21. Because of the upcoming primary, the Republicans have been coming to Michigan. Some local news people asked Rick Santorum about preventative health care. He said preventative health care should not be covered by health insurance. He compared it to getting the oil changed on your car. He said it was something you should pay for yourself. I could not believe him.

  22. He starts talking about preventative care about 13:32 into the youtube version of the show.

  23. Some things to consider:

    –Most engaged couples that start their pre-Marriage preparation under the guidance of a Catholic parish in our neck of the woods are in their late 20′s. In another blog-stream on the Bench, I recall a deacon saying that his age-range was from 19 – 33 but that 90% of those engaged couples fall between 25-27.

    –Some time back — but “off-line” — I was asked to respond to a survey of how much any given parishes charge for weddings in their parishes. A very few, it turns out, do not charge at all for parishioners. From among those who do charge I saw $100 in small-town Midwestern parishes; $500 for the Cathedral Church in a moderate sized city; $1,000 in a fairly every-day parish in the New York Metropolitan Area.

    Which brings up my core issue. If society insists that weddings be the singular event of the local social Calendar — and total expenses of $10k – $40k is not that unheard of — why are we so upset when folks decline to go that way?

  24. Will,

    Santorum is right. Insurance should be for unexpected catastrophic expenses, not for routine planned expenses. That’s what automobile and homeowner’s insurance is like, and it’s what most of us would choose to buy, if we could choose our own health insurance.

    While there’s nothing wrong with having some sort of assistance program in place to help the poor with routine health care, that’s not insurance, and most of us don’t need it.

  25. As for birth control, if people are concerned about the poor having access to free or inexpensive contraceptives, why not start a private charity. That’s what we do. You could give it a catchy name, like, oh I don’t know … “Planned Parenthood” or something. And leave us out of it.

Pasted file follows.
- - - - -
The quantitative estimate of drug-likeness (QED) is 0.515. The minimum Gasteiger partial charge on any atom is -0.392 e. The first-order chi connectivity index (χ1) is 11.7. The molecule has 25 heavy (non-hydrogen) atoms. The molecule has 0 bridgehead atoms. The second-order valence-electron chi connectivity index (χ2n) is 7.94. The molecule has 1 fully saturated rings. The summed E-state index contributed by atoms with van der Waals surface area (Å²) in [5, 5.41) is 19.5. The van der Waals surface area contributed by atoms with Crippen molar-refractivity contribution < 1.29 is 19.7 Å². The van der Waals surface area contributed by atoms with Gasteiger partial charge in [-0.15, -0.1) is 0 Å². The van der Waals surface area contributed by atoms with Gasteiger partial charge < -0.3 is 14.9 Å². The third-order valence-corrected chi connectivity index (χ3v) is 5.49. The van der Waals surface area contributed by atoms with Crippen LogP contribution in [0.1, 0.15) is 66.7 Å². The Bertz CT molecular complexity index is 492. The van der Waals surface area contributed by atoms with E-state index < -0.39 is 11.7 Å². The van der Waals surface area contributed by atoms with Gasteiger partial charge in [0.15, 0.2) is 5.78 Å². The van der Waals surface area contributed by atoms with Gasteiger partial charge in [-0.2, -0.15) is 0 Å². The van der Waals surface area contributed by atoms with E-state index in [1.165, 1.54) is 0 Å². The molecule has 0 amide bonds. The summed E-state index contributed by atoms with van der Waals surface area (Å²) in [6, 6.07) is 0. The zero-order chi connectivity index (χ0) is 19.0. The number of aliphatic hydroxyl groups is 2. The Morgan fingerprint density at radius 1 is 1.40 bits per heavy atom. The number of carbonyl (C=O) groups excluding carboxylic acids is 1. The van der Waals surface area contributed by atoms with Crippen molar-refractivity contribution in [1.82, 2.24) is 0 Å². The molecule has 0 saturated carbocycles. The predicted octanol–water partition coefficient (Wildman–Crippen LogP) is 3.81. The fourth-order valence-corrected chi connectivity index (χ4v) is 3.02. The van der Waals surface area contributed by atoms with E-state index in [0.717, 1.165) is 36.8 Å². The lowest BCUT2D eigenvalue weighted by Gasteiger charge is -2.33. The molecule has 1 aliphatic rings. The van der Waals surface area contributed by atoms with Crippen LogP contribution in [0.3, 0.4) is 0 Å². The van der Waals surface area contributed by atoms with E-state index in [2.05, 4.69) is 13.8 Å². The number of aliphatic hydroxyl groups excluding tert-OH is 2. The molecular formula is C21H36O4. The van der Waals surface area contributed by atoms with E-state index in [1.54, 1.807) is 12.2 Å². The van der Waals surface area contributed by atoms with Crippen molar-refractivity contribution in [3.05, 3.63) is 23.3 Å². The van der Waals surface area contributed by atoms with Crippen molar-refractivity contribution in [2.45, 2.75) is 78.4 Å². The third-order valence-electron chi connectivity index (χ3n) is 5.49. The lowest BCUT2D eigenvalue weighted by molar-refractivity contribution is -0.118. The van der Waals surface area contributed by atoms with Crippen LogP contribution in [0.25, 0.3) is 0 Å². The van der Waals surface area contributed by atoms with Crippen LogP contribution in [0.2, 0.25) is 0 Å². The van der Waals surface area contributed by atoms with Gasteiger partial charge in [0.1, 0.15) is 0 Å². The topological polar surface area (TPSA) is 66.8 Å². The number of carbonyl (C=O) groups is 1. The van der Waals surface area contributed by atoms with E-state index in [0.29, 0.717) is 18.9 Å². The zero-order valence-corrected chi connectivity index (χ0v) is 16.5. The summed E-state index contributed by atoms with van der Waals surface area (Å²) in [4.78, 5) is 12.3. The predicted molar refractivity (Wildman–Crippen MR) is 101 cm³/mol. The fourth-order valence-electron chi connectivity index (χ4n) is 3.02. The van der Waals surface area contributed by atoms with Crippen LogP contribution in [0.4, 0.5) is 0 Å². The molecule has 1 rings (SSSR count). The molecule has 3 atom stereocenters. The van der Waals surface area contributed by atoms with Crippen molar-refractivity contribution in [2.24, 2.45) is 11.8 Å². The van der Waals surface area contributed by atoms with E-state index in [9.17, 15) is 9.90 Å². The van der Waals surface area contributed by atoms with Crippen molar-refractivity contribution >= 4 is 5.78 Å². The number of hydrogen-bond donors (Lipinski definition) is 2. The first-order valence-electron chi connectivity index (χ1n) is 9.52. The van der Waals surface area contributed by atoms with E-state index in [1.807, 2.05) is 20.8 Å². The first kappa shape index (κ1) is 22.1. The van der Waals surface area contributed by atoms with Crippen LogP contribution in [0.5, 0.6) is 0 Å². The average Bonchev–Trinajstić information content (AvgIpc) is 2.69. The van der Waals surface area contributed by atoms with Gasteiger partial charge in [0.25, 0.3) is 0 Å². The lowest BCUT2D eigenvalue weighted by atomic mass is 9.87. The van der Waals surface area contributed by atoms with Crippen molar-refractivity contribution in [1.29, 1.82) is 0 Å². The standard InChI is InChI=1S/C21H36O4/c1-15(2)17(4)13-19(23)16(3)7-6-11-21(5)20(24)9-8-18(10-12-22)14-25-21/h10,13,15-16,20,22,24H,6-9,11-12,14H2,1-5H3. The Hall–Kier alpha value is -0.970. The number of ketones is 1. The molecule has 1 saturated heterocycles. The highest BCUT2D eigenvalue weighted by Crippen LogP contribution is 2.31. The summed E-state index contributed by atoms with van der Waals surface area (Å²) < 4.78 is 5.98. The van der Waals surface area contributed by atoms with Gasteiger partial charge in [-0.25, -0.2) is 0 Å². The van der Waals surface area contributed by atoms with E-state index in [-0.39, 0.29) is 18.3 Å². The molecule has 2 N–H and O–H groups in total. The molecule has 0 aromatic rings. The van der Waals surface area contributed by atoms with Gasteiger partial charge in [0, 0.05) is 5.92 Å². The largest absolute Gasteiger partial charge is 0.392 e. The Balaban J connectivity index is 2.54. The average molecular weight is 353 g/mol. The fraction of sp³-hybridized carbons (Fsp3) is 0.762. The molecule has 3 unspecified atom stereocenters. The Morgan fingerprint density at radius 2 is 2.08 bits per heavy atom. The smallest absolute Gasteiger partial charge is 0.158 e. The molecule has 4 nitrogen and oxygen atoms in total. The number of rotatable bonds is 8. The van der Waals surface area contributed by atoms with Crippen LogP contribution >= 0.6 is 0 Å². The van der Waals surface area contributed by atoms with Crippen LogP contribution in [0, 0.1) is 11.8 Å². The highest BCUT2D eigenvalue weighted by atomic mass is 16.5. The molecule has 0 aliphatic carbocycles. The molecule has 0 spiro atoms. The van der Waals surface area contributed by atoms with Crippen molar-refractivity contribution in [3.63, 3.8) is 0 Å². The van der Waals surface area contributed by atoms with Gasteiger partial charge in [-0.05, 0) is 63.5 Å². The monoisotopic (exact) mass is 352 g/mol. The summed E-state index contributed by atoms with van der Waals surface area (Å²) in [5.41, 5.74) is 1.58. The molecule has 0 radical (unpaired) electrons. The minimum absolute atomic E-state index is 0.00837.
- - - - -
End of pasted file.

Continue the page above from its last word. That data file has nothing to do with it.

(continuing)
26. I guess there have always been girls who looked for love in all the wrong places; but I know what you mean about it being more common among the so-called upper or middle class teens. There’s the whole “Teen Mom” reality show thing, which I can’t stand. I wonder if sometimes they’re looking for unconditional love; and they feel that a child will give them that. Nevermind that the reality of parenting is that most of the time the unconditional love has to come from the parent.

  27. More pastors should say what ours did, from the pulpit: that if any couples in our parish want an inexpensive, simple wedding without a lot of fuss; come and talk to him; we can make it happen.

  28. Hi Deacon Greg,
    Can you point me down a path to find a resource(s)/links for the CDC figures used in your comment above to Kenneth? Would love to share this data with our readers as well, and I know I will get pushback if not properly cited. Thanks!

  29. A lot of people cannot afford preventative care. They skip it and much more expensive problems develop. A lot of people cannot afford ongoing drugs. They skip them and end up with acute needs. This is not made up – it happens all of the time.

  30. Deacon Greg Kandra says:


    It’s referenced in this piece at Hot Air.

    Dcn. G.

  31. I knew the trend was going this way, but it was a surprise to me that the majority of children from under 30 parents were this way. The majority!

  32. Give me a break. A box of condoms cost five bucks. They give them away free in some places. You’ve got to be a moron not to be able to get condoms. The problem is the sexual revolution itself. The notion that you can have sex with no consequences. Surprise, surprise. People screw up and don’t use birth control 100% of the time. The lack of morality attached to unmarried sex is what lowers the social inhibitions.